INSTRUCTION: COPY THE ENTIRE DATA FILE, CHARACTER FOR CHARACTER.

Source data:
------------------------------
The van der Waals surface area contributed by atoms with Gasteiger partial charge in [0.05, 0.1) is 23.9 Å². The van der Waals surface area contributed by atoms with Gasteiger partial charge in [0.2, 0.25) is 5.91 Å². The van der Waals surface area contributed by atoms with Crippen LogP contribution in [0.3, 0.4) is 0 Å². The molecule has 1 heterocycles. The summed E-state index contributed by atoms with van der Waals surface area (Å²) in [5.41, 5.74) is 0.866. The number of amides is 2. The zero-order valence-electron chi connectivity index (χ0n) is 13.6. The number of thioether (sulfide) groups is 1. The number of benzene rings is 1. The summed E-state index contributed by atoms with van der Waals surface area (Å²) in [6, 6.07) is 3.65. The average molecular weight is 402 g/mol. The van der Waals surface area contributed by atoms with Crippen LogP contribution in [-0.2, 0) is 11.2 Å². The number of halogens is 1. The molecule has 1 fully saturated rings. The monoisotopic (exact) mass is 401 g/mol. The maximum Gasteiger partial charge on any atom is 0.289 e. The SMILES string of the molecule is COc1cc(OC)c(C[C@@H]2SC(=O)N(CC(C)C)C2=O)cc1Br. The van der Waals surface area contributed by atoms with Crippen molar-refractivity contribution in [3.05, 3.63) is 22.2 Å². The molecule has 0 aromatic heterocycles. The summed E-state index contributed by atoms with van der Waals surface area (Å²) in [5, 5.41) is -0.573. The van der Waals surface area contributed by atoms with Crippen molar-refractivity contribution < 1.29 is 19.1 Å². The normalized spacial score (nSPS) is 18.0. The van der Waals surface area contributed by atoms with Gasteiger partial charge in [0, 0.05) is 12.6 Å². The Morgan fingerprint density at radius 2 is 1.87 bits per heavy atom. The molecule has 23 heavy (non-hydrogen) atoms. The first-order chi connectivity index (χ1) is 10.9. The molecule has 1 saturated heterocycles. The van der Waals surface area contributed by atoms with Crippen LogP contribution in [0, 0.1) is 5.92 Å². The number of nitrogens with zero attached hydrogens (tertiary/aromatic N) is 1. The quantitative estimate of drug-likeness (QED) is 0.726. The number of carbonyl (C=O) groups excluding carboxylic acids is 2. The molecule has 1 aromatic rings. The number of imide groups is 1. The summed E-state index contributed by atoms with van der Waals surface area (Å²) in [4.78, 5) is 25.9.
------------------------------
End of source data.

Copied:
The van der Waals surface area contributed by atoms with Gasteiger partial charge in [0.05, 0.1) is 23.9 Å². The van der Waals surface area contributed by atoms with Gasteiger partial charge in [0.2, 0.25) is 5.91 Å². The van der Waals surface area contributed by atoms with Crippen LogP contribution in [0.3, 0.4) is 0 Å². The molecule has 1 heterocycles. The summed E-state index contributed by atoms with van der Waals surface area (Å²) in [5.41, 5.74) is 0.866. The number of amides is 2. The zero-order valence-electron chi connectivity index (χ0n) is 13.6. The number of thioether (sulfide) groups is 1. The number of benzene rings is 1. The summed E-state index contributed by atoms with van der Waals surface area (Å²) in [6, 6.07) is 3.65. The average molecular weight is 402 g/mol. The van der Waals surface area contributed by atoms with Crippen LogP contribution in [-0.2, 0) is 11.2 Å². The number of halogens is 1. The molecule has 1 fully saturated rings. The monoisotopic (exact) mass is 401 g/mol. The maximum Gasteiger partial charge on any atom is 0.289 e. The SMILES string of the molecule is COc1cc(OC)c(C[C@@H]2SC(=O)N(CC(C)C)C2=O)cc1Br. The van der Waals surface area contributed by atoms with Crippen molar-refractivity contribution in [3.05, 3.63) is 22.2 Å². The molecule has 0 aromatic heterocycles. The summed E-state index contributed by atoms with van der Waals surface area (Å²) in [5, 5.41) is -0.573. The van der Waals surface area contributed by atoms with Crippen molar-refractivity contribution < 1.29 is 19.1 Å². The normalized spacial score (nSPS) is 18.0. The van der Waals surface area contributed by atoms with Gasteiger partial charge in [0, 0.05) is 12.6 Å². The Morgan fingerprint density at radius 2 is 1.87 bits per heavy atom. The molecule has 23 heavy (non-hydrogen) atoms. The first-order chi connectivity index (χ1) is 10.9. The molecule has 1 saturated heterocycles. The van der Waals surface area contributed by atoms with Crippen LogP contribution in [0, 0.1) is 5.92 Å². The number of nitrogens with zero attached hydrogens (tertiary/aromatic N) is 1. The quantitative estimate of drug-likeness (QED) is 0.726. The number of carbonyl (C=O) groups excluding carboxylic acids is 2. The molecule has 1 aromatic rings. The number of imide groups is 1. The summed E-state index contributed by atoms with van der Waals surface area (Å²) in [4.78, 5) is 25.9.